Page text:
Medieval limekiln discovered in Ripon

THE discovery of a large medieval limekiln in Ripon has caused great excitement among local historians and archaeologists.

The circular structure, which is believed to be more than 500 years old, was unearthed behind Ripon House, on Residence Lane, by Leeds-based Archaeology Services WYAS – a company carrying out exploratory excavations as part of development work on a new housing project.

'important find'

Project officer Phil Weston said: "As a piece of industrial history the kiln is quite an important find."

The remains of the excavated kiln consist of a 2.2 metre deep tapered pit measuring nearly six metres in diameter at the top and four metres wide at its stone-flagged base, making it one of the largest medieval lime kilns ever discovered in the UK.

Mr Weston said: "Generally, these kilns are around three metres in diameter but this is 5.7m-wide. I have read of only one other example which was bigger."

As shown in the pictures, the kiln has two opposing flues with stone lintels over their openings which would have been used to control how much air entered the structure.

The kiln would have been used for burning limestone to make quicklime, a product that can be used in agriculture and for making mortar.

cathedral tower

Mr Weston said: "Given the fact it is close to the historic town, the kiln is likely to have been involved with medieval building projects."

Pottery recovered from the kiln dates its abandonment to the mid-16th century but Mr Weston said it was difficult to establish how long it had been in use – he guessed it was around 50 years.

Dr David Rivers, of Ripon Community Archaeology Project, said one possible use for the kiln was in the re-building of Ripon Cathedral's central tower which took place in the late-15th century following its collapse in 1454, as well as expansion works relating to the nave and side-aisles which were completed in the 1500s.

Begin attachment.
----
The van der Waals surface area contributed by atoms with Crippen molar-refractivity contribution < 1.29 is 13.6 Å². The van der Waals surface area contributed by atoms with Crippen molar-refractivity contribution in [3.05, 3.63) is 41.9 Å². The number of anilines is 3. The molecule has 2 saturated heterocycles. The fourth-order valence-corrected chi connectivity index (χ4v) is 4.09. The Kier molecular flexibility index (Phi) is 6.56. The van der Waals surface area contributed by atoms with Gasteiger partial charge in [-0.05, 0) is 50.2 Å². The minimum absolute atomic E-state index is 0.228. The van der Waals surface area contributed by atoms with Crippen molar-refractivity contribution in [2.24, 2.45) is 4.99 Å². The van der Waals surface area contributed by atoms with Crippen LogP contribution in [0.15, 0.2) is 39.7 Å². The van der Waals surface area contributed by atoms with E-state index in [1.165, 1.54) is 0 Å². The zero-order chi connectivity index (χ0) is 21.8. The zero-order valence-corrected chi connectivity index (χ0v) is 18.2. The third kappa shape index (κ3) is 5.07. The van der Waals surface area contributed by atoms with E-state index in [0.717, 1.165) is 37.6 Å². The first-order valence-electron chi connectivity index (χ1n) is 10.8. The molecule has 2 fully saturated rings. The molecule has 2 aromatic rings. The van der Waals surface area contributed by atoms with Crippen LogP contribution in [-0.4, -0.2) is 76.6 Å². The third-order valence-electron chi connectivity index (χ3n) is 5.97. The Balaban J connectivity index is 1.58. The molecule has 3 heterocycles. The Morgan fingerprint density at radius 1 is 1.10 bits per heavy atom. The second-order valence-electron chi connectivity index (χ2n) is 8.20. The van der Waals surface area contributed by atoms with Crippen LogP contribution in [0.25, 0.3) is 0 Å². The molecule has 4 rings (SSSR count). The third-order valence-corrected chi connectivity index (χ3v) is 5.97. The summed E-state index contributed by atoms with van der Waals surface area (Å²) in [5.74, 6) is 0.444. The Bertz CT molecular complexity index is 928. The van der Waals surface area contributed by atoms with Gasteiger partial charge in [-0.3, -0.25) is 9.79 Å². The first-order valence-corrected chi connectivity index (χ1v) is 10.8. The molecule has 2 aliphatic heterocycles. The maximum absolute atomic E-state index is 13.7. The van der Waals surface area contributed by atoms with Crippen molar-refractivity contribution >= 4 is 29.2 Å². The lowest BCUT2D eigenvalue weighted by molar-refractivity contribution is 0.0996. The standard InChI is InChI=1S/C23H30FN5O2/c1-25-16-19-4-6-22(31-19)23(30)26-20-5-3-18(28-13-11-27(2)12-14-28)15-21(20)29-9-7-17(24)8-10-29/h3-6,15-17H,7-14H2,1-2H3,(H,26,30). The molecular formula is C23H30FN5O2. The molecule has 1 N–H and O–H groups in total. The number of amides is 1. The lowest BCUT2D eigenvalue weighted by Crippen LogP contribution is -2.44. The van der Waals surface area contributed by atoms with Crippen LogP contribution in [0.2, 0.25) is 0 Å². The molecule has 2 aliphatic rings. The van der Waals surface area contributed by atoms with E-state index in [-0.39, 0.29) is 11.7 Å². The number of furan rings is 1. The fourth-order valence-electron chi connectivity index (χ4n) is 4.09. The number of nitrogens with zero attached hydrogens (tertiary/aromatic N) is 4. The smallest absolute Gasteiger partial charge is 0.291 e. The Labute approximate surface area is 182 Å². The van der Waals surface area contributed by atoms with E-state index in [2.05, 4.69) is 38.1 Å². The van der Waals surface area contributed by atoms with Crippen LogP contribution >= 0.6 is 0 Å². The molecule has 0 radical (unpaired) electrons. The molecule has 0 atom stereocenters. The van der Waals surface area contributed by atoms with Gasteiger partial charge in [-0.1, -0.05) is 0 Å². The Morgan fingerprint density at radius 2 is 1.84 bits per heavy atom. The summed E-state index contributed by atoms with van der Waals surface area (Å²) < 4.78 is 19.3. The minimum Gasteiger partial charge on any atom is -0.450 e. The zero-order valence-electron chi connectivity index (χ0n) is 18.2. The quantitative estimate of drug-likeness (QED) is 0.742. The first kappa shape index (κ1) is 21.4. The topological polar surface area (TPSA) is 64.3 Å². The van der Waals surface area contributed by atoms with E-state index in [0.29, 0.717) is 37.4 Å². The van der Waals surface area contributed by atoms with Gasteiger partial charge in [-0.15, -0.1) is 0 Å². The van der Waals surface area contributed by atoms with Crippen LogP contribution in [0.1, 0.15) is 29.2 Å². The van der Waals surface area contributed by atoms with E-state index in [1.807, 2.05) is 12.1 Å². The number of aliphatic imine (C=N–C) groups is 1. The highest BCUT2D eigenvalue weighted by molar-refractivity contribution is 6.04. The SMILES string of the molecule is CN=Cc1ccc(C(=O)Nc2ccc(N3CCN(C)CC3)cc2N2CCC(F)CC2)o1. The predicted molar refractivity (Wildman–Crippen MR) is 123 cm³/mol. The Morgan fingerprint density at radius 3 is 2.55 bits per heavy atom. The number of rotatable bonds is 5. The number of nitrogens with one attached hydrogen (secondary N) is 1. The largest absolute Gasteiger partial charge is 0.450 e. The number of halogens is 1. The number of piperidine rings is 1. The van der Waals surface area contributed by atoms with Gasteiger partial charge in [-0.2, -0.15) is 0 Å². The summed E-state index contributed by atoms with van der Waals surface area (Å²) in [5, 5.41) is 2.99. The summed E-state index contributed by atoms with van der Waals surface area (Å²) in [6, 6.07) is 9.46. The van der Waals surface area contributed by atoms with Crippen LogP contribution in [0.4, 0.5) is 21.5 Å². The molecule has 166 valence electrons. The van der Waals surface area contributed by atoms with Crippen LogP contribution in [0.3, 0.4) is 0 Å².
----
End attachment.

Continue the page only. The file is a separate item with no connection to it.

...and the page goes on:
"The work at the cathedral is one thing we know did take place around the time the kiln was in use that would have needed lime mortar," he said.


Archaeological interest in the site at Ripon House was generated by 18th and 19th century records which indicate it is the possible location of a seventh century monastery. Previous finds in the area have included old walls, sculpted stones and ninth century Anglo-Saxon coins.

Mr Weston said other finds from the kiln include masonry, ceramic tiles, decorated window glass and a selection of lead and iron roof fittings. A small amount of animal and human bone was also recovered.

He said: "Although no definite evidence of any monastic buildings was found, the kiln's in-fill seems to represent a sample of residual material possibly associated with earlier medieval uses of the site, the glass being typically ecclesiastical and the human remains possibly originating from a disturbed nearby burial ground."

Further archaeological investigations are expected to be carried out at the site in the summer after the Ripon House building has been demolished.

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